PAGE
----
Andrews Private/Hatcher Farm/Old U.P./Union – Salem Twp. (Some re-interments to Richmond Presbyterian Church Cemetery)
Eagle Scout Badge Earned - Troop 345
Matthew Hubbard, student at Edison High School, pictured below installing Andrews Cemetery sign with his youngest brother, Aaron. Matt Mazzeferro, owner of Off the Wall Signs donated the sign.
EAGLE SCOUT BADGE EARNED
L – R Matthew Hubbard assisted by James Baxter, repairing Andrew’s} family stones, fall of 2005. Photos donated by the Hubbard family. Cemetery located in Salem Township (on the border of Ross Twp), Jefferson County, Ohio.
Will of James Watson
1 June 1837
$140.00 to defray espence[sic] of removing from David Andrews place and burying in reformed church at Richmond bodies of George Watson, Eliza Watson and Sarah Eleanor Watson and Sarah Watson as soon as said church shall have a burying ground and place head and foot stones at their graves. William and David Andrews to perform burials.
Brother George Anderson
Executors - Henry Shook and David Andrews
Witness - John Andrews and William Henderson
1 June 1837
Cemetery Project Updates
Flora L. VerStraten
The photo above was taken in the winter of 2006 and featured on the front cover the OGS newsletter magazine. It is a beautiful area to live and I can just picture our ancestors living here and how beautiful it was to them. Looking at the photo, up in the far right corner of the photo is the entrance to the Andrews Cemetery. You have to park your car, straddle a bob wire fence and walk through a small hay field to the grove on trees on your left. If anyone would like to see this cemetery, please contact Flora. She has permission to take descendants to the cemetery.
I believe that Col. John Andrews was buried in this cemetery. From deed I conducted, they show a John Andrews receiving land after the Revolutionary War that match this exact location on the township map. I believe where the Andrews Cemetery is located is where he owned land.
There was a church, referred to in old records and Mr. D.W. Thompson's history of Richmond, Salem Township, showing the First Presbyterian Church was located on Col. John Andrews land, in a small log cabin and called the Union Church Cemetery, just outside of town. The road where the cemetery is now located is closed, but years ago it went straight into the main street in Richmond, about a mile outside of Richmond.
We note that Col. John Andrews has a tombstone marker in the Richmond Presbyterian Cemetery, which was seen and read by MaryKay Emmerth and Ann Thorn. Mr. D.W. Thompson notes also in his tombstone inscription ledger, that a Col. John Andrews is buried there. AND - we have seen a tombstone in the Annapolis on the hill Cemetery (also known as the Heisler Cemetery), which is in the opposite direction of the Andrews Cemetery, which is heading towards Annapolis. I BELIEVE Col. John Andrews was originally buried in the Andrews Cemetery, where we note several 'early' tombstones, predating 1830, that are now illegible. Some re-interments occurred and of course there are no records to be located of removals from Andrews Private Cemetery to any other modern cemeteries. We actually found a will that states a removal from the Andrews Cemetery to another cemetery. This was found by accident!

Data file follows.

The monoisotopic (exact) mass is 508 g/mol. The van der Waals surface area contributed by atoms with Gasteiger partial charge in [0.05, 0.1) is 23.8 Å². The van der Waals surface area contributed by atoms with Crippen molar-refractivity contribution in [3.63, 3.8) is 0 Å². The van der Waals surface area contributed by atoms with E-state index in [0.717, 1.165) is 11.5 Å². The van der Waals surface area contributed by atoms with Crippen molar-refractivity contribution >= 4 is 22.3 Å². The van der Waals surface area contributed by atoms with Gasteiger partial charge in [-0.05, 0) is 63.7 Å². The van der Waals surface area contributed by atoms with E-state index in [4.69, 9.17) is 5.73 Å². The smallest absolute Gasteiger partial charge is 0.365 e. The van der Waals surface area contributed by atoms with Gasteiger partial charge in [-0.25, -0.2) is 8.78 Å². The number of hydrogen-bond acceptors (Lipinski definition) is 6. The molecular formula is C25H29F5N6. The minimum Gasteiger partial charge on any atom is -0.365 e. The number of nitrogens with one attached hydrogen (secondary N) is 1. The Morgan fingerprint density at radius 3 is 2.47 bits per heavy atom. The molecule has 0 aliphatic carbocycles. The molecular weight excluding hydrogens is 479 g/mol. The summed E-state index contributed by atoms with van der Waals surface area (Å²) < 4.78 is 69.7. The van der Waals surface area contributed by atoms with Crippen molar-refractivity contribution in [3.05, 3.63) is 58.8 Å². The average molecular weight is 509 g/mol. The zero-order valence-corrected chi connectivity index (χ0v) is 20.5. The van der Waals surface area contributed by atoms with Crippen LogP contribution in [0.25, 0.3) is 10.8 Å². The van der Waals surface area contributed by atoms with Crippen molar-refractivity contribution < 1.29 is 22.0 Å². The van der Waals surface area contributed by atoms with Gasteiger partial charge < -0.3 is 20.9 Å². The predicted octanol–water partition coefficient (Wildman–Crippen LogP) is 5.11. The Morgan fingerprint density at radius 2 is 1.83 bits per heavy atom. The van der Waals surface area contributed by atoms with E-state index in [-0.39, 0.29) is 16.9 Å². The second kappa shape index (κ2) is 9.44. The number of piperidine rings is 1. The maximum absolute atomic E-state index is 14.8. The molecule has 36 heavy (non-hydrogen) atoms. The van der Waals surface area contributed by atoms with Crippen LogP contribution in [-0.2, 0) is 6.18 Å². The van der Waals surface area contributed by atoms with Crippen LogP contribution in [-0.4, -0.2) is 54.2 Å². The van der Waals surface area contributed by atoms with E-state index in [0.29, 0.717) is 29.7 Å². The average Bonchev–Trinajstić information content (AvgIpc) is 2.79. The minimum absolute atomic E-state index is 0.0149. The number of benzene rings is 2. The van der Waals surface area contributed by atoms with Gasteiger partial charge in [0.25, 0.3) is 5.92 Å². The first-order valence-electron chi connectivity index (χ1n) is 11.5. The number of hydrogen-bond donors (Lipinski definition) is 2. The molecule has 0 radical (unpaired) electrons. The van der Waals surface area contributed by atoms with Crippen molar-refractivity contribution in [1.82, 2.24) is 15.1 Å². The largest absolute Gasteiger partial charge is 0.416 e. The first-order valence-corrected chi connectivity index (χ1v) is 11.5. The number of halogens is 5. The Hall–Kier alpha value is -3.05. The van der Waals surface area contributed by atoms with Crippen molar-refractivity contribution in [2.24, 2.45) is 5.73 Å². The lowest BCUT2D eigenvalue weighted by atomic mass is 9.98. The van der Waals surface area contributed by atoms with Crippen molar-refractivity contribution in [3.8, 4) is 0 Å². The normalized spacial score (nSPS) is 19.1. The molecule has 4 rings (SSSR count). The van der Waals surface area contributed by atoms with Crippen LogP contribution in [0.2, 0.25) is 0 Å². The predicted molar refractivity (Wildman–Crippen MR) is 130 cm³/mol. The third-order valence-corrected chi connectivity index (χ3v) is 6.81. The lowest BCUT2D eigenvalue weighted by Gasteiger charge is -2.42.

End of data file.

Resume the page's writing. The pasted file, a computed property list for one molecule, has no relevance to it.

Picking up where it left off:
The Andrews (Hatcher, Union) Cemetery is VERY near my home located in Salem Twp. However, I live right on the border in Ross Township. I came upon the cemetery in November of 2002. A boy scout, who is a neighbor, told me about it and we walked right to it, less then a 0.6 of a mile from my house!
The one stone we could clearly see was that of Rebecca ANDREWS, died 11 yrs old. Everyone in the neighborhood believed that was all that was buried there - one little Andrew's girl! Her stone was broken in two pieces.
Since then we have found 19 more stones. My family assisted me in probing and discovering more then one burial. Some tombstones and bases were buried as far down as 3 feet deep, under deep oak tree roots, while others were just below the ground covered with dirt and sod. We just recently found a native stone that was hand carved, dated 1822, down 3 feet deep in the ground! My granddaughter, Victoria Freeland flipped the "rock" over to spray it with water (as we have taught her to do now for 5 years!) and to gently clean it and she discovered the old knife carving date on the rock (stone).
The cemetery is located near a large hay field from which the land is leased for hunting purposes. The cemetery was severely overgrown with weeds, old trees and limps, poison ivy, and wild multi rose bushes. We will continue to work on this cemetery until we have exhausted all possible tombstones.
Feb. 2008 updates - this cemetery was cleaned and restored by Matthew Hubbard as part of his Eagle Scout Project. James Baxter assisted him, along with his family members and fellow troop members in restoring several tombstones. The cemetery is clean and the VerStraten Family has adopted it since it neighbors our property. A sign was installed and it remains clear of weeds and brush.
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